From the recording Taproom
As I went out one morning being in the month of May
A farmer and his daughter I spied along my way
The daughter sat down quite calmly to the milking of her cow
Saying ‘I will and I must get married for the humour is on me now’.
A musha be quiet you foolish daughter and hold your simple tongue
You’re better free and single and happy while you’re young
But the daughter shook her shoulders and milked the patient cow
Saying I will and I must get married for the humour is on me now.
And, sure who are you to tell me, that married young yourself
And took me darling mother from off the single shelf
Ah daughter go on aisy now and milk the patient cow
For a man may have his humour but the humour is off me now.
Well, indeed I’ll tell me mother the awful things you say,
Indeed I’ll tell me mother this very blessed day
Och, now daughter, have a heart, you’ll start a fearful row
For I will unless I marry for the humour is on me now.
And if you must be married will you tell me who’s the man
And quickly she did answer there’s William, James, and John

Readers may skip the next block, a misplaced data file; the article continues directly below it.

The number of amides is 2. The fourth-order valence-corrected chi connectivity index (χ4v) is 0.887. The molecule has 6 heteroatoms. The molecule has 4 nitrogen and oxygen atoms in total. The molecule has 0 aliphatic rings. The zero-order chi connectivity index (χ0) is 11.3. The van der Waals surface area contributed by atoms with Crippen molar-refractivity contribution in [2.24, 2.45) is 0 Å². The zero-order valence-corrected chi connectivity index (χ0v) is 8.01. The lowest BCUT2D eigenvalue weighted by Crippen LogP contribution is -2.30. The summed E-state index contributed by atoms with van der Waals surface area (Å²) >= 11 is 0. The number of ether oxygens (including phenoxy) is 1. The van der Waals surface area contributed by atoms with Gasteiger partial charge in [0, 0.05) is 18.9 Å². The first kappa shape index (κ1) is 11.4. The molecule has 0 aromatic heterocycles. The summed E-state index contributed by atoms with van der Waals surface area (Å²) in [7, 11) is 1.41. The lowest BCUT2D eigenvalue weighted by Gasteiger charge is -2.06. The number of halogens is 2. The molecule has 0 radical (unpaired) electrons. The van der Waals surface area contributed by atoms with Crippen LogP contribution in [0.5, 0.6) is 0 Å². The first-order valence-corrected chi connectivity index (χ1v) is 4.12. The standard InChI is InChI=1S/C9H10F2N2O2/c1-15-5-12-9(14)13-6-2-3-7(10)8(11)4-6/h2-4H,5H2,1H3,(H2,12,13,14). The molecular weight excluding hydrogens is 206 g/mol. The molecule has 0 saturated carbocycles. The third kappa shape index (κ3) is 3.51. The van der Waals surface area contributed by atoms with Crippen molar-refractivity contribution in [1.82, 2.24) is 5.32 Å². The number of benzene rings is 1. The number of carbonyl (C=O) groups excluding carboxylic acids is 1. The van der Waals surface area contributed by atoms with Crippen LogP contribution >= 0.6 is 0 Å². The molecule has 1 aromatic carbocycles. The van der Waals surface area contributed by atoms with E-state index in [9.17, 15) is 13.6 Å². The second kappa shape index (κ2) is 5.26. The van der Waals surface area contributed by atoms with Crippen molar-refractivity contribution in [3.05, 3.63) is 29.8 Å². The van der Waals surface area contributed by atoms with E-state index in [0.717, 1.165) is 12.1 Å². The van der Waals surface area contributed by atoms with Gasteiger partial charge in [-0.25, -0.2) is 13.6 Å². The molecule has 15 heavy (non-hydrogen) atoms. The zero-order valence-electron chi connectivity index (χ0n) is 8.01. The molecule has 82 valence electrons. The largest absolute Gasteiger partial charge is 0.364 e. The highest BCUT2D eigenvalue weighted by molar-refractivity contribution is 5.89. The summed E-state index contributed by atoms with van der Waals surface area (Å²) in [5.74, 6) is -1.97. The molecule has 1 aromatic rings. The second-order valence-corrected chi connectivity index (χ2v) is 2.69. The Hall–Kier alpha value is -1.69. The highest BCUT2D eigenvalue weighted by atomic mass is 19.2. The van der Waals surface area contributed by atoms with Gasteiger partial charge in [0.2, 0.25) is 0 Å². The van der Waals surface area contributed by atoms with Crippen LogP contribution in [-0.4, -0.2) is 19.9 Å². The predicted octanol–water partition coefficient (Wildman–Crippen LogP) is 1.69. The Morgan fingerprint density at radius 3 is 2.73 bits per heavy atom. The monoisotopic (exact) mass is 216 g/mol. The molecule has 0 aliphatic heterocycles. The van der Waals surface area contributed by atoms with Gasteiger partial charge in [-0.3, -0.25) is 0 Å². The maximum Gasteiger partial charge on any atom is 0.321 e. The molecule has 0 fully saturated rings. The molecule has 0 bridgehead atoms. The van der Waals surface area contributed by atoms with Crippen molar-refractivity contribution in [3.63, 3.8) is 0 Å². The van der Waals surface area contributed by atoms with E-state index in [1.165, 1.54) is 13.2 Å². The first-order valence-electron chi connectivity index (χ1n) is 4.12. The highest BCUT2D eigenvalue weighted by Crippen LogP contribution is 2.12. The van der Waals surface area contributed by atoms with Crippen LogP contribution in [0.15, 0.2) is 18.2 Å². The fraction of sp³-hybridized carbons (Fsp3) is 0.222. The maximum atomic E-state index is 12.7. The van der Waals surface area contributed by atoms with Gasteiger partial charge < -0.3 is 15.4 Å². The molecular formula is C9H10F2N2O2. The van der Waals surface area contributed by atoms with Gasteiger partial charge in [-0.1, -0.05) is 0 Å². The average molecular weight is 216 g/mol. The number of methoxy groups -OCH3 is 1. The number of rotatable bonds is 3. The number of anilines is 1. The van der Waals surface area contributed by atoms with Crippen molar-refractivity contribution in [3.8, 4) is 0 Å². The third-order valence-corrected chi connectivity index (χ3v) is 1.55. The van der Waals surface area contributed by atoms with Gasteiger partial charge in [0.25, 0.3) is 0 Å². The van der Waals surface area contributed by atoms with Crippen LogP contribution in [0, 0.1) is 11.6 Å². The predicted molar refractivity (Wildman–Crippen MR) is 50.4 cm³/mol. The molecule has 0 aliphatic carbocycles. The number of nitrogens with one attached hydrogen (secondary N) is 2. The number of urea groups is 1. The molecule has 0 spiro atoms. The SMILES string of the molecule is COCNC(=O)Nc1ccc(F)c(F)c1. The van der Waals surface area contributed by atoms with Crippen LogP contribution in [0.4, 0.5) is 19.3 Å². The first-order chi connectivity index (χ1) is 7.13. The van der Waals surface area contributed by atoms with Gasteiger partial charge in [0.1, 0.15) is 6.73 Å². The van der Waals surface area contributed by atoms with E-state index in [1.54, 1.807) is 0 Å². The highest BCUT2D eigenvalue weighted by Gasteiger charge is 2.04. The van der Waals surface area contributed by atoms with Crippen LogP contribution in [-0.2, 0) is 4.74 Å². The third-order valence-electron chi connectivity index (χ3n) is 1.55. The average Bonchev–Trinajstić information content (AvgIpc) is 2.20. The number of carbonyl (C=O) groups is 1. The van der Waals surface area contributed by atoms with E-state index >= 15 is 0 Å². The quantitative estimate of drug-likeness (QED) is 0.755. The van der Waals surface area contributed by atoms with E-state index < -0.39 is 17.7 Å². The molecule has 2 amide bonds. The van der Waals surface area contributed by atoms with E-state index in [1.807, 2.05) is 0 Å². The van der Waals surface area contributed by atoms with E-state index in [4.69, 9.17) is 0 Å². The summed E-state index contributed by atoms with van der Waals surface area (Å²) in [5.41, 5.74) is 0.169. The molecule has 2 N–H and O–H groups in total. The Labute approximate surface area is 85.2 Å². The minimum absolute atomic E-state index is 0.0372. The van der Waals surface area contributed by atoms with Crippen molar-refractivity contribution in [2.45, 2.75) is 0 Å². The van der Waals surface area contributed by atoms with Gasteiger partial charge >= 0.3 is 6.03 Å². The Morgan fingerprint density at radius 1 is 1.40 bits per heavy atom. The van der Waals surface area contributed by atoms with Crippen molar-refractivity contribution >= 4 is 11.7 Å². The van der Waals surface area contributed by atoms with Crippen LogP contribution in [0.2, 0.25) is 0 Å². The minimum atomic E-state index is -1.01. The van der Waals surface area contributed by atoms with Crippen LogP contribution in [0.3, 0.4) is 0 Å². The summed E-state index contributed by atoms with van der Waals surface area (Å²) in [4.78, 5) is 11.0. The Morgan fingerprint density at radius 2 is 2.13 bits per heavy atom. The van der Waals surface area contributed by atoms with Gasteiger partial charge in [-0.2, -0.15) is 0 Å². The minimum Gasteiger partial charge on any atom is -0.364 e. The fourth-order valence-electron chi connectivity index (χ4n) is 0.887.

A carpenter, a tailor or a man to milk me cow
For I will and I must get married for the humour is on me now.
A carpenter’s a hard man and a tailor’s hard to face
With legs across the table and threads about the place,
Sure Johnny’s a fearful tyrant and never lacks a row
I will and I must get married for the humour is on me now.
And if you must be married will you tell me what you’ll do?
And quickly she did answer ‘just the same as ma and you’
I’ll be mistress of me dairy, me butter and me cow
And your poor husband too, I’ll venture, for the humour is on me now.
So, at last the daughter married and married well-to-do
And she loved her darling husband for a month, a year or two
But Johnny was all a tyrant and she quickly rued her vow,
Saying I’m sorry that I married for the humour is off me now.